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Why AR Beat VR

Other | Friday 2nd February 2018 | Gracie

What was only hypothesized a mere two years ago is now accepted as conventional wisdom: augmented reality is winning out over virtual reality.

With the mixed AR and VR market being projected at a dizzying $108billion (that’s million with a B) by 2021, the lion’s share of $83bn is expected to go to AR. And although many have written about the business pivots and fails that have notably contributed to this previously unexpected change in the “reality” landscape, it is interesting to lift the veil and trace the links between a technology’s success, and our own human needs. Always at that intersection, lie the secrets to a technology’s mass adoption.

Tech giant’s including Snapchat, Facebook, Google, and Apple have all invested heavily in AR, with these efforts proving ever more concentrated than those spent on their VR counterparts. AR and VR fulfil very different human needs. Simply put:

AR augments our own reality.

VR replaces it.

This is a question of depth of experience, versus breadth of contexts in which the tech may be useful. Or in other words: although both layering and replacing our reality both have their place in our lives, the former can be useful to us at a greater number of points throughout our day. Where VR might immerse us in a beautiful travel experience, a tantalising porn fantasy, or a terrifying video game, AR can help us choose healthier groceries, try on clothes, find the right bus stop, or redesign our living room without leaving the sofa. And of course, catch Pokémon. It isn’t that VR is becoming increasingly redundant or less of a jewel in our magpie eyes, but rather that our day-to-day has less space for a replacer technology than one that enhances our world.

As humans, we’ve been augmenting reality since organised civilisations came to being. Ancient Egyptian women wore kohl to augment the shape of their eyes and we have only delved further into this concept with the eye-watering range of cosmetics now available to women and men who seek to make themselves appear more than what they naturally are.

Fashion seeks to enhance the body using tailored cloth, and humans the world overindulge in hallucinogenic trips to experience an altered reality only they can see. Men wear beards to hide bad skin, and brands use Photoshop to push societal ideals of perfection to unattainable heights. Augmentation is far from a new concept; just because it is facilitated through digital technologies does not make it inherently different on a human level.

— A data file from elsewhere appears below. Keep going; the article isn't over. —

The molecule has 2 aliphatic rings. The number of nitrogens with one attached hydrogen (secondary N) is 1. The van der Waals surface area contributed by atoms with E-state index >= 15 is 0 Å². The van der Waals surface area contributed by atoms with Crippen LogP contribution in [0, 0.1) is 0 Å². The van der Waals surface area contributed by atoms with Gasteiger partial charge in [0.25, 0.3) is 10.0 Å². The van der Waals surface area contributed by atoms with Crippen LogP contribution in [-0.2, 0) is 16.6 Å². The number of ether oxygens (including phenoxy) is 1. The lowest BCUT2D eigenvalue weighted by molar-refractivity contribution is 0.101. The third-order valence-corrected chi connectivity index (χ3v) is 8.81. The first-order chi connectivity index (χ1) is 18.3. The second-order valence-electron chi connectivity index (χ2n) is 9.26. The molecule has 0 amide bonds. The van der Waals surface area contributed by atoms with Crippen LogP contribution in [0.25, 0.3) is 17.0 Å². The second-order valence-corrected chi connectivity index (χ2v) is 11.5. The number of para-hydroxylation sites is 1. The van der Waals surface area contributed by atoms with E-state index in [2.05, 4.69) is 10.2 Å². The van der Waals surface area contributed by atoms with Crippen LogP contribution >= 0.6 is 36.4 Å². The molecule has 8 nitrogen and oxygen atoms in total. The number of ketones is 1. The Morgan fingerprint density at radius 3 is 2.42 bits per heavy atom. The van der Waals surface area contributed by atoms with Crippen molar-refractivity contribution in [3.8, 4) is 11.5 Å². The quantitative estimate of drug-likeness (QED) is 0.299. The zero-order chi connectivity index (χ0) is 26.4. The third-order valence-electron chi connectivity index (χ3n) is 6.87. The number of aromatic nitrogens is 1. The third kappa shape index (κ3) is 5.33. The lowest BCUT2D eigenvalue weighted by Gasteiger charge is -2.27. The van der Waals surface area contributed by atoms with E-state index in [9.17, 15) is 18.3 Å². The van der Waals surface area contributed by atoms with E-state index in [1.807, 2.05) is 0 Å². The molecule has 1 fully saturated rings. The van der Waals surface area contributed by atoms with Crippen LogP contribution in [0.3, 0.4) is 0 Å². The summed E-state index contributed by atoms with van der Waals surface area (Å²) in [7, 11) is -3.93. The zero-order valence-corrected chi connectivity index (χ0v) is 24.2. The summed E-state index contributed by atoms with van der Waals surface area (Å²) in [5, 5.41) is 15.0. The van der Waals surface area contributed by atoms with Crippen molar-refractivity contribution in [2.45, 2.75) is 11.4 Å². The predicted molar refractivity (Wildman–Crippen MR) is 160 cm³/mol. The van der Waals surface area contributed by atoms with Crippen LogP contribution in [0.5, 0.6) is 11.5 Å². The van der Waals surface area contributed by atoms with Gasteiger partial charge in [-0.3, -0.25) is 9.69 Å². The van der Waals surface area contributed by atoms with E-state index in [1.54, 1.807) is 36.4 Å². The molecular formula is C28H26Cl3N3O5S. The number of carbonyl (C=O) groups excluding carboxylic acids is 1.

The truth is a simple one (for once): it is more exciting to overlay than it is to replace. Consider this scenario: you are newly engaged and buzzing at the idea of finding your perfect ring. Trying Tiffany & Co solitaires on your hand (that hand with the scar you got when you fell off your bike aged 6, and the manicure you got on Saturday) without leaving your sofa, and then sending photos of that imperfect-but-definitely-yours-hand to your mother (she was there when you took that tumble, after all) is fundamentally more magical than donning a VR headset to see what the developer thought was the perfect representation of a human hand, wearing beautiful jewels.

A greater number of use cases throughout the day, coupled with infinitely lower barriers (all you have to do, after all, is take your phone from your pocket) mean augmentation has a bigger role to play in helping us navigate our lives. AR allows us to experience our world in new ways, far more often than virtual reality affords us the ability to step into an entirely fabricated one. And that’s why it won.

Which brings us to a question worth considering in the years to come. If AR has won, what of its regulation? If every time we brush our phones in front of our faces to scan our natural world we are greeted with a brand, governmental, charity, or free content, how should this be managed? Who should be allowed to place digital augmented content on our streets, or even in our homes? Leave your thoughts below, or drop me a line if you feel like this topic warrants a coffee!

Main Photo by Christian Fregnan on Unsplash

 

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